Just west of St. Louis in the flood plain of the Missouri River is the City of St. Peters in St. Charles County, Missouri. In what should have remained flood plain the City built a levee for a retail and office development. In 2008 the City’s Levee District, for the purpose of improving the levee, sold $33.9 million of bonds. The project is called Lakeside 370 Business Park.
By any definition, development within a flood plain, protected only by a levee, is speculative. In 1993 historic floods along the Mississippi destroyed hundreds of so-called 100 year levees and caused billions of dollars in damages. Likewise, the Missouri River periodically causes flooding. Developing near two of the mightiest rivers in the world is highly risky.
Ignoring the lesson of 1993, the underwriter of the bond, Stifel Nicolaus, sold the bonds to its customers as both safe and conservative. Many of the customers who bought the bonds are retirees seeking conservative income. The risk of the development was shifted from the developers, where it should have been, to the bondholders.
The bonds had problems from the outset and it did not take a flood to sink them. One of the developers promptly went out of business and failed to pay its share of property taxes after 2009. It’s ownership was foreclosed upon in 2012.
When the developers failed to pay property taxes, the initial reserve was used to pay interest to the bondholders until it was exhausted. Contrary to the prospectus, the bondholders were paid interest from the bond funds, when in reality the District had not been paid property taxes by the developers. When the interest on the bonds was exhausted, the Levee District defaulted.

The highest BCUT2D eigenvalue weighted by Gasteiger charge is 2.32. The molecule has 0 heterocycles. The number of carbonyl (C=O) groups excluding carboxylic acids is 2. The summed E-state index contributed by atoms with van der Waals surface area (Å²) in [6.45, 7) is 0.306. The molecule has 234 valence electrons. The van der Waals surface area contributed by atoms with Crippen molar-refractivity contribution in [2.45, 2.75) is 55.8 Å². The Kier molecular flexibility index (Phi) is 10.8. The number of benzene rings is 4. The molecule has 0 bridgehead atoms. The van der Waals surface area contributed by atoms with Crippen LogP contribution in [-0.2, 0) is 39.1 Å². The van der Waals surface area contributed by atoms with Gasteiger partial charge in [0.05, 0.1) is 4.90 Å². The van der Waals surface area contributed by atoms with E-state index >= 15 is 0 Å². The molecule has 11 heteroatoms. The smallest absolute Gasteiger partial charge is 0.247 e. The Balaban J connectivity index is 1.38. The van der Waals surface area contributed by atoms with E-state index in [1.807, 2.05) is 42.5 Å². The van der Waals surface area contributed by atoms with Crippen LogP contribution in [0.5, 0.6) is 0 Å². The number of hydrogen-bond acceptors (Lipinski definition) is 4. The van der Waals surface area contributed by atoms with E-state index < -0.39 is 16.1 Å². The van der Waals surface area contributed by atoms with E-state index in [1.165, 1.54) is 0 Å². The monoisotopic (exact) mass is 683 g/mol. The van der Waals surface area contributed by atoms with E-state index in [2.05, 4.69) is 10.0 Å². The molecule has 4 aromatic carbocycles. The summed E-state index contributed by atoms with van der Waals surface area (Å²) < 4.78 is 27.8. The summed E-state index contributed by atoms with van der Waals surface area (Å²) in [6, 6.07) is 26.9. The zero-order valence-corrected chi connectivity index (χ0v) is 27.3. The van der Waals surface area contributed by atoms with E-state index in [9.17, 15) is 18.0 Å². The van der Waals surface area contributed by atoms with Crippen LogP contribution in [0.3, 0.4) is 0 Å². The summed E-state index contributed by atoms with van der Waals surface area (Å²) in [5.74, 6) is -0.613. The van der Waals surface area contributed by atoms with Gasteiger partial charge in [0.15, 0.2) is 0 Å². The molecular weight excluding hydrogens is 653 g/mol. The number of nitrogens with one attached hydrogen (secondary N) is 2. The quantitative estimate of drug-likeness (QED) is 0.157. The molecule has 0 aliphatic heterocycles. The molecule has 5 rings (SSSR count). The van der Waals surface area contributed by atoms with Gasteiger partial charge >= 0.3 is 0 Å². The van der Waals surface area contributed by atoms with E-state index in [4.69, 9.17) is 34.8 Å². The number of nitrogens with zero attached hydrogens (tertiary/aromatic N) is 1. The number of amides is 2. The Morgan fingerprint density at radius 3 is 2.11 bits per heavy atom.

The bonds should have been characterized by Stifel as highly risky and speculative rather than conservative from the outset. Subsequently, Stifel failed to inform its customers of the deteriorating situation of the Levee District, that one of the partners had gone out of business, and that the reserve account was paying interest on the bonds to the bondholders. To this day the Levee District remains largely undeveloped.
In 2013 the reserve was exhausted and payments to the bondholders ended. On February 18, 2013 the IRS revoked the tax exempt status of the bonds. Most recently the District has filed bankruptcy.
Stifel, in response to at least one unhappy customer, has denied any responsibility for their customers’ losses. A FINRA claim in arbitration appears to be the only remedy available for Stifel’s customers.